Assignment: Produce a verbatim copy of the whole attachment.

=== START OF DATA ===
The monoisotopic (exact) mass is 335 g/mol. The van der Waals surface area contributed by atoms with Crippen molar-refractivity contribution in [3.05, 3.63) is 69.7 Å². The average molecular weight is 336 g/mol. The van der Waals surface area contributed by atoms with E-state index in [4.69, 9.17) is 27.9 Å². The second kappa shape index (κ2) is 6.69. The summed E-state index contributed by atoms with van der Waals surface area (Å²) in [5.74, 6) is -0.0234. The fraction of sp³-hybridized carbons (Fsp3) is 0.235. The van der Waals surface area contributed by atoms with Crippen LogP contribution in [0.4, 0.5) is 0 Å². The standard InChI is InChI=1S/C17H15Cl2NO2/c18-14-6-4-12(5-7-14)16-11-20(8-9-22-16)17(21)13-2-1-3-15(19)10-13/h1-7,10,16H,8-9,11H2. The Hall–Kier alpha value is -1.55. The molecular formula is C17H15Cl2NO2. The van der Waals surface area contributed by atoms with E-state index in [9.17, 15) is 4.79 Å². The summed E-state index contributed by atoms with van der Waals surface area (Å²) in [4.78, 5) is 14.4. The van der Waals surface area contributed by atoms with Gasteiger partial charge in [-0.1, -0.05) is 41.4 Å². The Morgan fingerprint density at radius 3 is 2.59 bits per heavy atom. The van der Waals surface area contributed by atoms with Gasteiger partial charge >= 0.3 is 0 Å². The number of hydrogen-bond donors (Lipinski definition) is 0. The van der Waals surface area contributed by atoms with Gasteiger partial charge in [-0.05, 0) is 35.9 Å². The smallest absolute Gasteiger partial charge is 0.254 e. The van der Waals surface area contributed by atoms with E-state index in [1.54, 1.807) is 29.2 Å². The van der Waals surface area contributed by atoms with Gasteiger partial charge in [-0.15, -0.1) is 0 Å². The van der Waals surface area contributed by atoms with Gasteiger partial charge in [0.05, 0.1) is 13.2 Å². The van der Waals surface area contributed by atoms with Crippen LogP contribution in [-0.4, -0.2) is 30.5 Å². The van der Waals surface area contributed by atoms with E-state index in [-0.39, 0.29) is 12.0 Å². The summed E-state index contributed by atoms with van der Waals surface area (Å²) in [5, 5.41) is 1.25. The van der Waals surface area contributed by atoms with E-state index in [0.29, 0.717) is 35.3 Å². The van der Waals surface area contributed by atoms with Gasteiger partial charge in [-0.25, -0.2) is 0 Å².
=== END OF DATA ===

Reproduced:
The monoisotopic (exact) mass is 335 g/mol. The van der Waals surface area contributed by atoms with Crippen molar-refractivity contribution in [3.05, 3.63) is 69.7 Å². The average molecular weight is 336 g/mol. The van der Waals surface area contributed by atoms with E-state index in [4.69, 9.17) is 27.9 Å². The second kappa shape index (κ2) is 6.69. The summed E-state index contributed by atoms with van der Waals surface area (Å²) in [5.74, 6) is -0.0234. The fraction of sp³-hybridized carbons (Fsp3) is 0.235. The van der Waals surface area contributed by atoms with Crippen LogP contribution in [0.4, 0.5) is 0 Å². The standard InChI is InChI=1S/C17H15Cl2NO2/c18-14-6-4-12(5-7-14)16-11-20(8-9-22-16)17(21)13-2-1-3-15(19)10-13/h1-7,10,16H,8-9,11H2. The Hall–Kier alpha value is -1.55. The molecular formula is C17H15Cl2NO2. The van der Waals surface area contributed by atoms with E-state index in [9.17, 15) is 4.79 Å². The summed E-state index contributed by atoms with van der Waals surface area (Å²) in [4.78, 5) is 14.4. The van der Waals surface area contributed by atoms with Gasteiger partial charge in [-0.1, -0.05) is 41.4 Å². The Morgan fingerprint density at radius 3 is 2.59 bits per heavy atom. The van der Waals surface area contributed by atoms with Gasteiger partial charge >= 0.3 is 0 Å². The number of hydrogen-bond donors (Lipinski definition) is 0. The van der Waals surface area contributed by atoms with Gasteiger partial charge in [-0.05, 0) is 35.9 Å². The smallest absolute Gasteiger partial charge is 0.254 e. The van der Waals surface area contributed by atoms with E-state index in [1.54, 1.807) is 29.2 Å². The van der Waals surface area contributed by atoms with Gasteiger partial charge in [-0.15, -0.1) is 0 Å². The van der Waals surface area contributed by atoms with Gasteiger partial charge in [0.05, 0.1) is 13.2 Å². The van der Waals surface area contributed by atoms with Crippen LogP contribution in [-0.4, -0.2) is 30.5 Å². The van der Waals surface area contributed by atoms with E-state index in [-0.39, 0.29) is 12.0 Å². The summed E-state index contributed by atoms with van der Waals surface area (Å²) in [5, 5.41) is 1.25. The van der Waals surface area contributed by atoms with E-state index in [0.29, 0.717) is 35.3 Å². The van der Waals surface area contributed by atoms with Gasteiger partial charge in [-0.25, -0.2) is 0 Å².